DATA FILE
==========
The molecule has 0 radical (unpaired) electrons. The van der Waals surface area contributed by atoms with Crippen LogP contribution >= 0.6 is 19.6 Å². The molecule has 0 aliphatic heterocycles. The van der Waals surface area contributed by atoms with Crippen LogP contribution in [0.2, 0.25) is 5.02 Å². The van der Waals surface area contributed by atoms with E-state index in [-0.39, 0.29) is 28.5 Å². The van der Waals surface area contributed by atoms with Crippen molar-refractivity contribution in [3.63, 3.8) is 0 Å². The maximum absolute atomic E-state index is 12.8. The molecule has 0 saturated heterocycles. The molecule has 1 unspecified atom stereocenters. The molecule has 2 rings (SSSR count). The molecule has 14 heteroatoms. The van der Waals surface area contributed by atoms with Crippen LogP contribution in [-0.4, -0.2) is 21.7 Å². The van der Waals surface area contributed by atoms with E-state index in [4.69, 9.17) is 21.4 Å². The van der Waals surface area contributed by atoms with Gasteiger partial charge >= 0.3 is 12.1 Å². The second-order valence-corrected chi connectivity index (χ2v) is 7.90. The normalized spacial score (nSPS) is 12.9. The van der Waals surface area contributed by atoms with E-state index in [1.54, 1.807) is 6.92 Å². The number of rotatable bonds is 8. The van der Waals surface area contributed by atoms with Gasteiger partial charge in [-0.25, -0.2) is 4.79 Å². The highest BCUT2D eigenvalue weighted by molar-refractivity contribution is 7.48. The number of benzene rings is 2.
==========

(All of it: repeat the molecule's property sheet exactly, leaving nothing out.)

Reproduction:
The molecule has 0 radical (unpaired) electrons. The van der Waals surface area contributed by atoms with Crippen LogP contribution >= 0.6 is 19.6 Å². The molecule has 0 aliphatic heterocycles. The van der Waals surface area contributed by atoms with Crippen LogP contribution in [0.2, 0.25) is 5.02 Å². The van der Waals surface area contributed by atoms with E-state index in [-0.39, 0.29) is 28.5 Å². The van der Waals surface area contributed by atoms with Crippen molar-refractivity contribution in [3.63, 3.8) is 0 Å². The maximum absolute atomic E-state index is 12.8. The molecule has 0 saturated heterocycles. The molecule has 1 unspecified atom stereocenters. The molecule has 2 rings (SSSR count). The molecule has 14 heteroatoms. The van der Waals surface area contributed by atoms with Crippen LogP contribution in [-0.4, -0.2) is 21.7 Å². The van der Waals surface area contributed by atoms with E-state index in [4.69, 9.17) is 21.4 Å². The van der Waals surface area contributed by atoms with Gasteiger partial charge >= 0.3 is 12.1 Å². The second-order valence-corrected chi connectivity index (χ2v) is 7.90. The normalized spacial score (nSPS) is 12.9. The van der Waals surface area contributed by atoms with E-state index in [1.54, 1.807) is 6.92 Å². The number of rotatable bonds is 8. The van der Waals surface area contributed by atoms with Gasteiger partial charge in [-0.25, -0.2) is 4.79 Å². The highest BCUT2D eigenvalue weighted by molar-refractivity contribution is 7.48. The number of benzene rings is 2.